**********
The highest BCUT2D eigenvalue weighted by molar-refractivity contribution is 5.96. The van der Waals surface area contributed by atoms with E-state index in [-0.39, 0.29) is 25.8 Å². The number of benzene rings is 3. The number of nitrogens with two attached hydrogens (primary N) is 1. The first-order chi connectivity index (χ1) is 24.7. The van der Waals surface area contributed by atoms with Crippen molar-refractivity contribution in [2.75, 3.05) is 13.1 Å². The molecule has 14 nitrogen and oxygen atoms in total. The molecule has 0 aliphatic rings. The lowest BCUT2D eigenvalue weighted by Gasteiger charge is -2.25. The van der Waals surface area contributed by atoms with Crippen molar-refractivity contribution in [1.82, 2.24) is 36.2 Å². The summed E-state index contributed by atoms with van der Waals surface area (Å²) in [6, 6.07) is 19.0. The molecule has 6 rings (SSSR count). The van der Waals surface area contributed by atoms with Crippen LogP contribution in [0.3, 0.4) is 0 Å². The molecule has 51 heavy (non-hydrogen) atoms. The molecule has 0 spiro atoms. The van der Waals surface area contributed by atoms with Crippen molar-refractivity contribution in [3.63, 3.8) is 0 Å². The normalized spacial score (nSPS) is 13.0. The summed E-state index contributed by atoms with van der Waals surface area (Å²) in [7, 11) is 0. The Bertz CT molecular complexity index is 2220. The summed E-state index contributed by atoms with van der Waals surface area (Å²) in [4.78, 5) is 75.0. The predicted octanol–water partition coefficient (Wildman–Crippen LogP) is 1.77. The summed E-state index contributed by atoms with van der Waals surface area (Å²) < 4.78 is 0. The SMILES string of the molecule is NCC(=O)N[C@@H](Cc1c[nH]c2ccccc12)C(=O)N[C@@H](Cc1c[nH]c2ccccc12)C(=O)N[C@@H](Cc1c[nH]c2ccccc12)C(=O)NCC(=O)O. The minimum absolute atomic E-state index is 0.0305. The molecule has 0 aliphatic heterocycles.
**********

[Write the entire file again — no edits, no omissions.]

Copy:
The highest BCUT2D eigenvalue weighted by molar-refractivity contribution is 5.96. The van der Waals surface area contributed by atoms with E-state index in [-0.39, 0.29) is 25.8 Å². The number of benzene rings is 3. The number of nitrogens with two attached hydrogens (primary N) is 1. The first-order chi connectivity index (χ1) is 24.7. The van der Waals surface area contributed by atoms with Crippen molar-refractivity contribution in [2.75, 3.05) is 13.1 Å². The molecule has 14 nitrogen and oxygen atoms in total. The molecule has 0 aliphatic rings. The lowest BCUT2D eigenvalue weighted by Gasteiger charge is -2.25. The van der Waals surface area contributed by atoms with Crippen molar-refractivity contribution in [1.82, 2.24) is 36.2 Å². The summed E-state index contributed by atoms with van der Waals surface area (Å²) in [6, 6.07) is 19.0. The molecule has 6 rings (SSSR count). The van der Waals surface area contributed by atoms with Crippen LogP contribution in [0.3, 0.4) is 0 Å². The molecule has 51 heavy (non-hydrogen) atoms. The molecule has 0 spiro atoms. The van der Waals surface area contributed by atoms with Crippen molar-refractivity contribution in [3.63, 3.8) is 0 Å². The normalized spacial score (nSPS) is 13.0. The summed E-state index contributed by atoms with van der Waals surface area (Å²) in [7, 11) is 0. The Bertz CT molecular complexity index is 2220. The summed E-state index contributed by atoms with van der Waals surface area (Å²) in [4.78, 5) is 75.0. The predicted octanol–water partition coefficient (Wildman–Crippen LogP) is 1.77. The summed E-state index contributed by atoms with van der Waals surface area (Å²) < 4.78 is 0. The SMILES string of the molecule is NCC(=O)N[C@@H](Cc1c[nH]c2ccccc12)C(=O)N[C@@H](Cc1c[nH]c2ccccc12)C(=O)N[C@@H](Cc1c[nH]c2ccccc12)C(=O)NCC(=O)O. The minimum absolute atomic E-state index is 0.0305. The molecule has 0 aliphatic heterocycles.